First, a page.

Benefits for universities and academic supervisors include enhanced networking opportunities across the ICT sector; access to a set of real-world problems identified by major industry players and government agencies and the opportunity to attend, present and help steer planned “Grand Challenge” conferences.
Benefits for member companies and other stakeholders include access to bright minds to work on projects and real-world problems; access to future talent pool for recruitment and visibility of academic work and collaboration opportunities.
Conferences will cover grand challenges in industry. Our current plans for 2017 include:
- The Future Organisation: How to build agility and customer focus
- The Converged Network Experience: How to deliver user connectivity (With attendance from BT Innovation 2017)
- Cyber-security: How to empower and protect users
There will also be additional networking opportunities, mentoring, placements, internships throughout the year to support researchers
We will constantly revisit the Challenges as more of the ICT industry joins, to ensure that we are focussing on the real issues facing the industry and that we are doing our best to support new researchers’ skills.
TOMMY FLOWERS MBE
Tommy Flowers was born to a working class family in Poplar in London’s East End in 1905. He was mathematically gifted, gained a scholarship from a technical college and then acquired a 4 year internship in mechanical engineering at the Royal Arsenal in Woolwich. He gained a degree in electrical engineering at the University of London.
Tommy Flowers became involved in codebreaking activities at Bletchley Park in 1941 and was involved in the developments surrounding the mechanical machine Alan Turing had created to crack the Engima codes. Tommy Flowers then worked on the more complex Lorenz S740/2 code – a superior and more secure cipher that the German High Command had begun using in 1941.
In March 1943, Tommy Flowers started planning a new code breaking machine, which would be known as Colossus. With the support of Gordon Radley, the GPO and a team of around 15 GPO engineers, they began building the machine at Dollis Hill. The machine was moved to Bletchley Park in January 1944 and carried out its first job on 5 February 1944. The machine reduced the time it took to break the Lorenz code from weeks to hours. Bletchley Park ran two Colossus machines and these machines had a monumental impact on the success of the D-Day landings. The codes intercepted and decoded by Colossus were able to inform the allies where to place troops. Hitler had not expected an invasion in Normandy and Colossus essentially confirmed the go ahead for D-Day. It was once said that Colossus was responsible for shortening the war by two years. This saved not just hundreds, but possibly tens of thousands of lives.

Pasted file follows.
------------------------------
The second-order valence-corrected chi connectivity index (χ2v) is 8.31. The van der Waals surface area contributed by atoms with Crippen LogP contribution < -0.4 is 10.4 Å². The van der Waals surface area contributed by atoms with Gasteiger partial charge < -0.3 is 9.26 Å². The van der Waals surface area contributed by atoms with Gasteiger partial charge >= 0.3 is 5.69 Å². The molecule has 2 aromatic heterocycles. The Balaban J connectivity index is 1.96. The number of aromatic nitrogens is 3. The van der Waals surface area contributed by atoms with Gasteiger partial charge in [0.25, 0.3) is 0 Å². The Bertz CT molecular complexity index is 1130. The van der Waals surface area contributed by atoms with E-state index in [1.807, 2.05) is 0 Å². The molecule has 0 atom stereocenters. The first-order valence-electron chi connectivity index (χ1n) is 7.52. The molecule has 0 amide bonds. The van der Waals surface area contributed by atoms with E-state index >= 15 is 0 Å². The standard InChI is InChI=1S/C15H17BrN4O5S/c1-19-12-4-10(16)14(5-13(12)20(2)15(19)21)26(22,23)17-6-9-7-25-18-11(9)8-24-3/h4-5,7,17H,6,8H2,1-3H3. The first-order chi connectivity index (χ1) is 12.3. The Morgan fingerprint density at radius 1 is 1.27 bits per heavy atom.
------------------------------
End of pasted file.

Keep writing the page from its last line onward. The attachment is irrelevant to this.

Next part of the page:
After the war, the official secrets act meant formal recognition was limited. Tommy Flowers received an MBE for his wartime work and a modest £1,000. As the Official Secrets Act has started to relax, the truth about Colossus and the work of Tommy Flowers has begun to emerge and people are beginning to recognise him as the brilliant wartime hero and inventor that he was.
On 12 December 2013, to celebrate 70 years since the invention of Colossus and to recognise Tommy Flower’s work, a bust of Tommy Flowers was revealed at Adastral Park.
Read in more depth the life and achievements of Tommy Flowers as well as how Tommy Flowers was a Champion of purposeful innovation.
Contact us via email: email@example.com
Tommy Flowers Institute is hosted at:
BT Adastral Park